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Thursday, January 22, 2015

When your child bites---Unhelpful Internet Autism Advice

I don't look to the internet for advice on autism much anymore.  I've realized that even within the umbrella of ASD (autism spectrum disorders), Janey has aspects of her personality that are a bit unusual, and that even if she didn't, that old saying about if you've met one kid with autism, you've met one kid with autism holds very true.  It's hard for anyone to give advice about any specific autistic child.  That doesn't, however, keep people from trying.

I was imagining if I had a fairly newly diagnosed child and a problem to solve, and if I sat down at the computer to look for help.  Let's say, for example, I wanted some advice on how to deal with my child biting me.  I did a search this morning looking to see what I could find.  I realized that the three major pieces of advice I kept finding over and over each made me sort of mad, in different ways, in what they assumed about my hypothetical child or about me as a parent.  Why, you ask?  Well, here they are, with my reactions.

"Figure out what prompts the biting"

There's all kinds of variants of this.  I am not saying you shouldn't of course try to figure out what prompts the biting, or in the words ABA therapy uses a lot, what the antecedent is.  I'm just saying that almost any parent in the world would have already done that automatically.  I don't think most of us would be thinking "I'll just view this biting incident in pure isolation.  I won't think a bit about what led up to it".  OF COURSE we have already tried to figure out the prompt.  Sometimes, it's very apparent.  You told your kid no to more cookies and they bit you?  You tried to dress you child and they chomped on your hand?  In those cases, knowing the cause does little good.  What do you do---just give them cookies any time they ask?  Explain to them why they can't have more cookies?  Give them carrots instead of cookies?  Maybe you have a child where those solutions would work, but if you do, you probably don't have an autistic child or a child that bites.

If the cause of the biting isn't readily apparent, and you have to search for it, chances are it's not really the cause.  Kids with autism, as a rule, aren't subtle.  They aren't biting in response to some obscure stimuli.  Often, the sad truth probably is that they are biting because they are upset over something that can't be changed at all, or they are biting for no reason that is external.  In either of these cases, figuring out the cause does nothing.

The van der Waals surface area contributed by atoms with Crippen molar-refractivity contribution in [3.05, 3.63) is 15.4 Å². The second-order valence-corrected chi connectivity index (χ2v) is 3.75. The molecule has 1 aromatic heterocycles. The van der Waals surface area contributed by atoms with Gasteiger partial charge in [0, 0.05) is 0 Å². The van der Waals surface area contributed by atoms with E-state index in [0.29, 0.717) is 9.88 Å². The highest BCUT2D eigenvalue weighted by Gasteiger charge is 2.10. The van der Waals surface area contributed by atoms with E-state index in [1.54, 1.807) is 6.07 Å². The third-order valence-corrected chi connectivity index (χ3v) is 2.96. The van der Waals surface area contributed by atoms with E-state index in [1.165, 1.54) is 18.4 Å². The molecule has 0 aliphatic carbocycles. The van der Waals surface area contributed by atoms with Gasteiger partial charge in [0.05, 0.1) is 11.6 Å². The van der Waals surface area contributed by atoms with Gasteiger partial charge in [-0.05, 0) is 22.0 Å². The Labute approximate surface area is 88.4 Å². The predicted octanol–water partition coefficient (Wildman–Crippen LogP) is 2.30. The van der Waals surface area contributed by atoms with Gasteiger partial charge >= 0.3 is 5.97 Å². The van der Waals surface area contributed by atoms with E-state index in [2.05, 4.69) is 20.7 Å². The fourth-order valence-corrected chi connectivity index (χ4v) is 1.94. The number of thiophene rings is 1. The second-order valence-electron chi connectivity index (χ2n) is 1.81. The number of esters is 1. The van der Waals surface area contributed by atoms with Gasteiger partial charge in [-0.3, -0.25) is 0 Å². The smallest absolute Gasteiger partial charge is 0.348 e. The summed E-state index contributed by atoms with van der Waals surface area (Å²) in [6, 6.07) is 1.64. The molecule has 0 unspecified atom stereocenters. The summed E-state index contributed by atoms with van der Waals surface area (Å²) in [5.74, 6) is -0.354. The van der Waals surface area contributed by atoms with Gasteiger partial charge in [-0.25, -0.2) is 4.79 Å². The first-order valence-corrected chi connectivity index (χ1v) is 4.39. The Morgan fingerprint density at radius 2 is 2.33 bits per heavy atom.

As parents, we are pretty clued into our kids, and this piece of advice has always bothered me because it assumes parents are clueless.  If the cause is something we can figure out and we are able to change, WE ALREADY HAVE.  If your child hates the sound of the vacuum, you vacuum when they aren't around.  You have already figured that out.  That is not what is causing the biting.

"Give the child something else to bite.  Use a sensory diet"

Oh, wow.  That never once would occur to me.  If my child has just bitten me, all I really need to do is give them a bite toy!  That will fix things!  Oh, there's this stuff called "chewelry" they can bite instead?  You've fixed it all for me!

This one insults the child with autism.  I don't think any child is biting a parent or anyone else because they have nothing else to bite.  There are many, many, many things around a room that can be bitten.  If it's YOU who the child chooses to bite, that's not because you are just handy.  A bite toy or chewelry MIGHT work if your child is chewing their sleeves, or pencils, or something like that, but if they are biting aggressively, it's not really about wanting to bite in gneeral.

Sensory diet.  How I hate that term.  Here's what is meant by that, if you don't know.  It's not that I don't think that parts of what the "diet" consists of aren't helpful things for a child with autism, or for any child or adult.  It's the term I hate.  It smacks of the kind of 5 dollar word used by smug professionals to justify their pay.  I'm being nasty there, and I hope I am not insulting anyone who has used that term.  But use it internally.  When you say it to a parent with autism, you are making them feel like you know some special secret way to help their child.